This past weekend, a weird and wonderful event took place at the top of Beech Mountain, NC: the 15th annual “Autumn at Oz,” a pilgrimage and tribute to the bygone Land of Oz theme park that existed there from 1970 to 1980. (Photos from the weekend, and previous Land of Oz parties, can be viewed here).
I don’t recall visiting Oz myself (I would’ve been pretty young when it closed in 1980), but I do remember seeing leftover artifacts at the now-closed Appalachian Cultural Museum in Boone, and thinking to myself, “what an odd idea for a tourist attraction!” (Along those lines, I recommend the article “In Search of Emerald City,” a fascinating history of the “strange urge to create a life-sized Land of Oz.”)
Hugh Morton took many a photo at Oz during the decade of its existence, most (or all?) of which were for promotional purposes. Here are a few:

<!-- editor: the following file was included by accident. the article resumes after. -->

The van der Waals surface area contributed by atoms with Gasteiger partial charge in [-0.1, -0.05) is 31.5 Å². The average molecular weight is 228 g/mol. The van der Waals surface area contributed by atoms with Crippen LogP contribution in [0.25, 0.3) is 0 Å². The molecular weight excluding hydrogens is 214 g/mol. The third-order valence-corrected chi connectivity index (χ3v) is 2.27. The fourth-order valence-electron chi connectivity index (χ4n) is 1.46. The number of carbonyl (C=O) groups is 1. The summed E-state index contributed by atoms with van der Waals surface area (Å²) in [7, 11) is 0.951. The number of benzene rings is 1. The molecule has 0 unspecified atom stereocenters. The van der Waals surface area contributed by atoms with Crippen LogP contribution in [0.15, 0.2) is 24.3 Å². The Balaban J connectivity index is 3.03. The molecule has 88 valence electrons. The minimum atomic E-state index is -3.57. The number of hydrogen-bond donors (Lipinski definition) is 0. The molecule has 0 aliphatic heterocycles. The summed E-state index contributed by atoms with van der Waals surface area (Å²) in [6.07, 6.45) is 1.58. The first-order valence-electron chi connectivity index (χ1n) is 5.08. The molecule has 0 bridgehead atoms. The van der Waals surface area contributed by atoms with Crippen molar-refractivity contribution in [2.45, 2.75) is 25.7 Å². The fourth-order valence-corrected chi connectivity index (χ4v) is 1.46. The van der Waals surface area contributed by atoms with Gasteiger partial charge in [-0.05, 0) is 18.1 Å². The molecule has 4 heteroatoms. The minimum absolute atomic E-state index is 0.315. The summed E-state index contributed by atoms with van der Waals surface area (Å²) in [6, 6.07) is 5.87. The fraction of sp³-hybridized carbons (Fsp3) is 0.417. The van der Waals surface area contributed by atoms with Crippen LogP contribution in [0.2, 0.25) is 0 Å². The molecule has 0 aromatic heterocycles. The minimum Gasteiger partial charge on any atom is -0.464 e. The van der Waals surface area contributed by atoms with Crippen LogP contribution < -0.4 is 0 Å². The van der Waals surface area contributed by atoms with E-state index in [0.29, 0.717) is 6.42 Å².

“The Land of Oz was a theme park based on the characters of L. Frank Baum’s book, The Wonderful Wizard of Oz. Built atop Beech Mountain in Watauga County, North Carolina, the park was designed to capitalize on the rugged beauty of the Blue Ridge while providing the activities popular with modern tourists. The Land of Oz was called “exquisite” and an “adventure, imaginative and unspoiled” by the Washington, DC Daily News, which gave the park its annual award in 1970 as the best new tourist attraction in America.
The park’s developers, Grover and Harry Robbins of Boone, NC, and Jack Pentes, the designer of Oz, were determined to preserve the natural environment of the sixteen-acre park. The Land of Oz attracted over 400,000 people in its first year and became the leading tourist attraction in North Carolina almost overnight.
Not only was the Land of Oz owned locally, its construction relied on local carpenters, stonemasons, and renowned craftsmen like Daniel Boone V, who created the wrought iron work for the park. Oz also provided summer employment for some 150 young people who worked as characters, guides, and in the concessions.
The Land of Oz closed in 1980, the victim of the changed resort economy. But for a decade it was what designer Pentes had hoped for — a magical place, part of another world.”